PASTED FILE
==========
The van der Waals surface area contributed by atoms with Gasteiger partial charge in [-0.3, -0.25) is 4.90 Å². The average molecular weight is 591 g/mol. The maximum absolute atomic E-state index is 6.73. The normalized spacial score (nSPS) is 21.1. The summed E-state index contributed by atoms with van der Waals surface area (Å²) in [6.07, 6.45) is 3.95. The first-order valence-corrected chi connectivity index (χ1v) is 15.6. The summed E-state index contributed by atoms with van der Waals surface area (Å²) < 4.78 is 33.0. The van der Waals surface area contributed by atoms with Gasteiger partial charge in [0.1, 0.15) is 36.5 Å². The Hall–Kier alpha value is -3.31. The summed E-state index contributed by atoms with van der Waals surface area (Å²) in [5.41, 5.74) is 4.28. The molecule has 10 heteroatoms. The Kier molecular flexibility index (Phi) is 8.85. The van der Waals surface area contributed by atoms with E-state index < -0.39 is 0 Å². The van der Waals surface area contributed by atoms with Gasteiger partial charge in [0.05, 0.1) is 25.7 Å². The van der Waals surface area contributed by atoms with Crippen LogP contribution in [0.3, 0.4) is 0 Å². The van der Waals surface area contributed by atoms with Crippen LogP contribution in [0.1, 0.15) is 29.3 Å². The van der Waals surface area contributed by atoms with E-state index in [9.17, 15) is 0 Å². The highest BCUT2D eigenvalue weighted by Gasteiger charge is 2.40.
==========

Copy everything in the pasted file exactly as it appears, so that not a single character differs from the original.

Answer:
The van der Waals surface area contributed by atoms with Gasteiger partial charge in [-0.3, -0.25) is 4.90 Å². The average molecular weight is 591 g/mol. The maximum absolute atomic E-state index is 6.73. The normalized spacial score (nSPS) is 21.1. The summed E-state index contributed by atoms with van der Waals surface area (Å²) in [6.07, 6.45) is 3.95. The first-order valence-corrected chi connectivity index (χ1v) is 15.6. The summed E-state index contributed by atoms with van der Waals surface area (Å²) < 4.78 is 33.0. The van der Waals surface area contributed by atoms with Gasteiger partial charge in [0.1, 0.15) is 36.5 Å². The Hall–Kier alpha value is -3.31. The summed E-state index contributed by atoms with van der Waals surface area (Å²) in [5.41, 5.74) is 4.28. The molecule has 10 heteroatoms. The Kier molecular flexibility index (Phi) is 8.85. The van der Waals surface area contributed by atoms with E-state index < -0.39 is 0 Å². The van der Waals surface area contributed by atoms with Gasteiger partial charge in [0.05, 0.1) is 25.7 Å². The van der Waals surface area contributed by atoms with Crippen LogP contribution in [0.3, 0.4) is 0 Å². The van der Waals surface area contributed by atoms with Crippen LogP contribution in [0.1, 0.15) is 29.3 Å². The van der Waals surface area contributed by atoms with E-state index in [9.17, 15) is 0 Å². The highest BCUT2D eigenvalue weighted by Gasteiger charge is 2.40.